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  • Display questions

    Much to my chagrine, it looks like I'm going to have to hemorhage even more money out of my bank account for a new display(s). I was really hoping that my new 2200 printer would work perfectly with my monitor the first time I tried it. Unfortunately, that doesn't seem to be the case. The color tones see to be a perfect match, but the print comes out much lighter than what is on my screen. So, the mess that I tried to "hide" in the shadows is showing up on my prints. I was hoping that since what I see on my monitor and the prints that I've gotten back from Ofoto match perfectly, that my monitor was actually OK.

    Well, I'm not so sure any more. And I can't do much about calibrating the brightness/contrast on my monitor since those buttons stopped working about two years ago. In the past week, I've determined that my monitor does not show any difference in the lowest 10% shades of gray! Doh! It is about 7 years old and I know it's probably time for a new one, but aside from the shadows, everything else seems to be working fine.

    So, I'm trying to decide what my best route to remedying this situation will be:

    1. Buy MonacoEZcolor to calibrate my monitor as best I can (using just my "eye" to calibrate), then calibrate the scanner input and printer output. I think I need to calibrate the scanner and printer anyway, so I should probably just bite the bullet and spend the $200 for the software ($100 off retail as a special offer to 2200 owners).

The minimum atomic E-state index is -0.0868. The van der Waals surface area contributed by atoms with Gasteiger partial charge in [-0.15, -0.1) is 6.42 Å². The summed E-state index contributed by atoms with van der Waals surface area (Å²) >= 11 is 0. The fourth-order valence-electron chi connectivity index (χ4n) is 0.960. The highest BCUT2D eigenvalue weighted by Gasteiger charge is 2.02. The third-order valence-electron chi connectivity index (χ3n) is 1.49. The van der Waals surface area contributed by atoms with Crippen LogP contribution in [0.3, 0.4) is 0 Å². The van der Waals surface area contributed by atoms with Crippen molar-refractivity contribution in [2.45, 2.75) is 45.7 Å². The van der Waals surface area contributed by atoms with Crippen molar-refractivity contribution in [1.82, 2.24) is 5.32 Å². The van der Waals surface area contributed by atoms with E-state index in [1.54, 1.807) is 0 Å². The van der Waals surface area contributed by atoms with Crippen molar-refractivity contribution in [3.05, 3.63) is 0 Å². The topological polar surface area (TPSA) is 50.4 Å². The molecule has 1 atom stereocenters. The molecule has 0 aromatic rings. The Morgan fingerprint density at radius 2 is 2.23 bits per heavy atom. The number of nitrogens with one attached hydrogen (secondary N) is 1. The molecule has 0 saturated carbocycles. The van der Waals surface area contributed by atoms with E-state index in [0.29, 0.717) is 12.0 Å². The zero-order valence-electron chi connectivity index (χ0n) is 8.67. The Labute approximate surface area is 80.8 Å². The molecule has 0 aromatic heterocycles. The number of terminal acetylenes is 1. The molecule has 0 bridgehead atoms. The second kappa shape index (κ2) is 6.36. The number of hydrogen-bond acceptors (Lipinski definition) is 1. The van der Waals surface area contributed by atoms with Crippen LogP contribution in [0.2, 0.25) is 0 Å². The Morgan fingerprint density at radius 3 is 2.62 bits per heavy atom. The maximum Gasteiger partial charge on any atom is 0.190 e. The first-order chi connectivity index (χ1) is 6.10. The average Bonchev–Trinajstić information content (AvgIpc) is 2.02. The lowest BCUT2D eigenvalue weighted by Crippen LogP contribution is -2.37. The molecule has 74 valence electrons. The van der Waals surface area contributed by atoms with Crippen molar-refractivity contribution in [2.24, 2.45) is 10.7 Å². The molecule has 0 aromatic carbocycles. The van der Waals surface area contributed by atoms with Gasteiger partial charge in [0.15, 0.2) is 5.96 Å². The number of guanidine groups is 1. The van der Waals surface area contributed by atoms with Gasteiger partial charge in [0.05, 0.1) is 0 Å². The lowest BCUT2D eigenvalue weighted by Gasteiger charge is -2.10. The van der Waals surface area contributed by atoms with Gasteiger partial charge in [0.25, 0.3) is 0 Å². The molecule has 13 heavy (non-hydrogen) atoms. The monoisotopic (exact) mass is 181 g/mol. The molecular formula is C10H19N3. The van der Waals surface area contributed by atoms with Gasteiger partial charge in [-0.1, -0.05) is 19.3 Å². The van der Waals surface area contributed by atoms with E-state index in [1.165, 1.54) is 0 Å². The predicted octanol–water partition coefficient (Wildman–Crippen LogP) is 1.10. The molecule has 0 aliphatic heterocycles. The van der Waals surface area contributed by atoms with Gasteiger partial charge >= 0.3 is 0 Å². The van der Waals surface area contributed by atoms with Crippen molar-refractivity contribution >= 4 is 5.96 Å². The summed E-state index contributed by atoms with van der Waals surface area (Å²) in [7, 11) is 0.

2. Buy the MonacoEZcolor bundle including the MonacoSENSOR colorimeter and use it to produce an ICC profile my current CRT monitor. Would the colorimeter pick up that my monitor is not showing the lowest 10% shades in the shadows and account for that in the ICC profile it creates?

    3. Buy MonacoEZcolor (without colorimeter) and a new display (or two?) I can't imagine going from a 21" display (which has been a homeloan from my husband's workplace) to a 17" - but perhaps a 19" would do. (If you can't tell, I'm trying to be frugal here. But, I also don't want to get something that I'm not going to be happy with.)

    4. MonacoEZcolor with two displays. My husband would love for me to get an LCD, but with the exception of the Wacam Cintiq, I haven't found an LCD monitor that I like because of the limited viewing angles and the amount I squirm in my chair - thus changing my viewing angle often.

    But, I was then wondering about getting a 15" LCD with a 17" CRT. (I've got a video card which will support this.) I would use the LCD for e-mail/word processing and the CRT for my photo work, putting the palettes and tool bars on the LCD to maximize the space I have for working on a photo.